You simply hand over your goods to the consolidator, who then packs the container under one sea freight bill of lading with a list showing individual consignments. Do not accept any figure the consolidator offers; insist on the breakdown of charges to decide whether it makes financial sense.


Pros and cons of FCL and LCL

When you opt for an FCL container, you pay full freight charges for it even if your goods take up only three-quarters of it. This could be expensive; however, it guarantees the security of goods in transit until received by the consignee as you secure it with marked seals alongside the customs and shipping line’s own.

LCL is comparatively cheaper as you only pay for weight and space occupied in the shared container while still enjoying low sea freight tariffs. The consolidator handles the rest of the shipping activities at the port of origin and obtains the shipping line Master Bill of Lading. 

The consolidator then issues House BLs to individual shippers sharing the LCL container to forward to their consignees to claim their goods at the destination. The security of goods can be compromised if the consignee is not present at the time of stripping the container.


Sea freight quotation

As you work on your shipping costs, one component is vital to your estimates, and that is a freight quotation. A comprehensive freight quotation comprises the following items.

Basic sea freight charge

Inland haulage if applicable

Documentation fees

Bunker adjustment factor

Terminal handling charges

Currency adjustment factor

Other costs may include the customs clearance, security and any more arising from time to time in different port and customs jurisdictions. If your consignment is intended for door delivery, take care to get all destination charges necessary to guide your final landed costing.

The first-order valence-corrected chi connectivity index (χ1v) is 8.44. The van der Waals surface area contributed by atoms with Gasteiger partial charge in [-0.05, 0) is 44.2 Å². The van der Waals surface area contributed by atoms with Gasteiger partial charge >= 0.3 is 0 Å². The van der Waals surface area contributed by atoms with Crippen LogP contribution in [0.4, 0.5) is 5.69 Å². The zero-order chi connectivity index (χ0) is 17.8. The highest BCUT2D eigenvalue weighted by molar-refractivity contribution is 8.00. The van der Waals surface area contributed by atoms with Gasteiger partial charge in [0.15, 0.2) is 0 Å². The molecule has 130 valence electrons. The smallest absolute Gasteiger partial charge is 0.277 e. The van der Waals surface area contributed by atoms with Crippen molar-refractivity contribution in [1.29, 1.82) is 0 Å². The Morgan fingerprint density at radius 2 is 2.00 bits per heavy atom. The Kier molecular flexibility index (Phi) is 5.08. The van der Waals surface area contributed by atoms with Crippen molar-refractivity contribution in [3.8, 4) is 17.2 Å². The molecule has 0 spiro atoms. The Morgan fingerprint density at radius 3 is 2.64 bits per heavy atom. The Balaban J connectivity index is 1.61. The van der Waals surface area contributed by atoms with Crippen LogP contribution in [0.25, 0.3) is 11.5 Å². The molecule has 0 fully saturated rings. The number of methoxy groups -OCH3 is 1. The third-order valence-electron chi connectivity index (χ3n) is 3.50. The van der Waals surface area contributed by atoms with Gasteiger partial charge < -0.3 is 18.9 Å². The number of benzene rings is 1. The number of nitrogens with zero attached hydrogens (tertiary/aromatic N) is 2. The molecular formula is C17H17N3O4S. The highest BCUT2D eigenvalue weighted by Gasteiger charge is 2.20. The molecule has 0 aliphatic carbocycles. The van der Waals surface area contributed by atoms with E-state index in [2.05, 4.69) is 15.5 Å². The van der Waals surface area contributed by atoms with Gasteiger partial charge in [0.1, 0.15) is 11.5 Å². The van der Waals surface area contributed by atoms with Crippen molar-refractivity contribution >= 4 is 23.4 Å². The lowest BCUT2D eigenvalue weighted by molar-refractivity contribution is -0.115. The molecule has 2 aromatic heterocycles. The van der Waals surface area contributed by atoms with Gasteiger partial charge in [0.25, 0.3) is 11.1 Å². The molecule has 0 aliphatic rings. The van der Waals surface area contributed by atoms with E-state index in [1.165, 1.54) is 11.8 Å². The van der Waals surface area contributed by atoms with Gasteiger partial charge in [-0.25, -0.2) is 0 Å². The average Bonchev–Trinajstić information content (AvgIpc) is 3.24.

If you desire frequent updates on voyage progress, you may be charged more for container tracking to keep you informed of the expected time of arrival at the destination.


Balancing costs across various items

The trick in getting the best out of sea freight is in moving bulk shipments. Pack into the chosen FCL container size as much as you can and when the overall freight is distributed evenly among the items, it yields a low cost per unit. Load container with this calculation in mind to earn you an advantage on sea freight.

For LCL consignments, you have to put emphasis on volume and weight when packaging for consolidation. This is so because freight will depend on these measures. Pack in such a way that when freight cost is distributed across units, you get a competitive landed cost.


Calculating freight costs on arrival

For either shipper or consignee, it is possible to calculate freight cost per unit after arrival. All it takes is putting together actual bills and extracting exact figures for ocean freight and inland haulage involved in the shipment. 

Knowing this helps in the final costing of the goods and future projections when importing. At this stage, one can avoid using estimates as all bills will be in.


Conclusion

Global trade has grown immensely over the years and now includes consumer products that need fast movement. This calls for efficient and affordable modes of transport to facilitate both traditional trade and e-commerce. Freight costs and logistics are a major component of these services and quite critical to the profitability and sustainability of the business. Both shippers and buyers look for the best deal when moving goods.

The materials for this article was provided by the Phd dissertation writing services and the support of Dissertation-today.com

Tiffany Harper is a talented writer from New York (USA), an extremely active woman, and a real leader. She began her career as a journalist and proceeded as a writer. Now she helps as essay writer to Paper Writing Service, Get Assignment Help, and to Best Resume Writing Service with their blog posts and social networks. Do not hesitate to contact her on Twitter.